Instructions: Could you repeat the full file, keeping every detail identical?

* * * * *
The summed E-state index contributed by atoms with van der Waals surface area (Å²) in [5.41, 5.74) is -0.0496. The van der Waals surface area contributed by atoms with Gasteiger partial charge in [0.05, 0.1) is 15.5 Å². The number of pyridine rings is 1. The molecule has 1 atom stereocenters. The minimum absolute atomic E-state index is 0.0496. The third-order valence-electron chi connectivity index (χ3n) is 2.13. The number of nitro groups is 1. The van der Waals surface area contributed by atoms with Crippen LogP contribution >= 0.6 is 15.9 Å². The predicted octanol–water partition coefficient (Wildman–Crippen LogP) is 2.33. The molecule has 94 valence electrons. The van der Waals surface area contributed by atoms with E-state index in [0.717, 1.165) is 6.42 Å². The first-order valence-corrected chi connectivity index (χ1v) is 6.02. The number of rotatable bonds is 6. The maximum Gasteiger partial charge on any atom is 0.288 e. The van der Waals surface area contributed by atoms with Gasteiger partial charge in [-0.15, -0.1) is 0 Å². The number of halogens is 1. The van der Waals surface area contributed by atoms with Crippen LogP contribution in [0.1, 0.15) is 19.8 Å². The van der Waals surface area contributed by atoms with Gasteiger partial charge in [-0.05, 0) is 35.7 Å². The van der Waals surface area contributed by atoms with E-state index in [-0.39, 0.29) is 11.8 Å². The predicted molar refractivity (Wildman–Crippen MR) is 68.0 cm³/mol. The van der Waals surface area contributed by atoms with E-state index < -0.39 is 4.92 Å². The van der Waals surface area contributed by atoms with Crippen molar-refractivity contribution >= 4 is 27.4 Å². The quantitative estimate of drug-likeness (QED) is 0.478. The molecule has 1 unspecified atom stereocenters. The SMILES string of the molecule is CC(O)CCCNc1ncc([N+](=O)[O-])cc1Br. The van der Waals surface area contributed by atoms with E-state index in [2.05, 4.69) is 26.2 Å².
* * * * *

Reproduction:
The summed E-state index contributed by atoms with van der Waals surface area (Å²) in [5.41, 5.74) is -0.0496. The van der Waals surface area contributed by atoms with Gasteiger partial charge in [0.05, 0.1) is 15.5 Å². The number of pyridine rings is 1. The molecule has 1 atom stereocenters. The minimum absolute atomic E-state index is 0.0496. The third-order valence-electron chi connectivity index (χ3n) is 2.13. The number of nitro groups is 1. The van der Waals surface area contributed by atoms with Crippen LogP contribution >= 0.6 is 15.9 Å². The predicted octanol–water partition coefficient (Wildman–Crippen LogP) is 2.33. The molecule has 94 valence electrons. The van der Waals surface area contributed by atoms with E-state index in [0.717, 1.165) is 6.42 Å². The first-order valence-corrected chi connectivity index (χ1v) is 6.02. The number of rotatable bonds is 6. The maximum Gasteiger partial charge on any atom is 0.288 e. The van der Waals surface area contributed by atoms with Gasteiger partial charge in [-0.15, -0.1) is 0 Å². The number of halogens is 1. The van der Waals surface area contributed by atoms with Crippen LogP contribution in [0.1, 0.15) is 19.8 Å². The van der Waals surface area contributed by atoms with Gasteiger partial charge in [-0.05, 0) is 35.7 Å². The van der Waals surface area contributed by atoms with E-state index in [-0.39, 0.29) is 11.8 Å². The predicted molar refractivity (Wildman–Crippen MR) is 68.0 cm³/mol. The van der Waals surface area contributed by atoms with E-state index < -0.39 is 4.92 Å². The van der Waals surface area contributed by atoms with Crippen molar-refractivity contribution >= 4 is 27.4 Å². The quantitative estimate of drug-likeness (QED) is 0.478. The molecule has 1 unspecified atom stereocenters. The SMILES string of the molecule is CC(O)CCCNc1ncc([N+](=O)[O-])cc1Br. The van der Waals surface area contributed by atoms with E-state index in [2.05, 4.69) is 26.2 Å².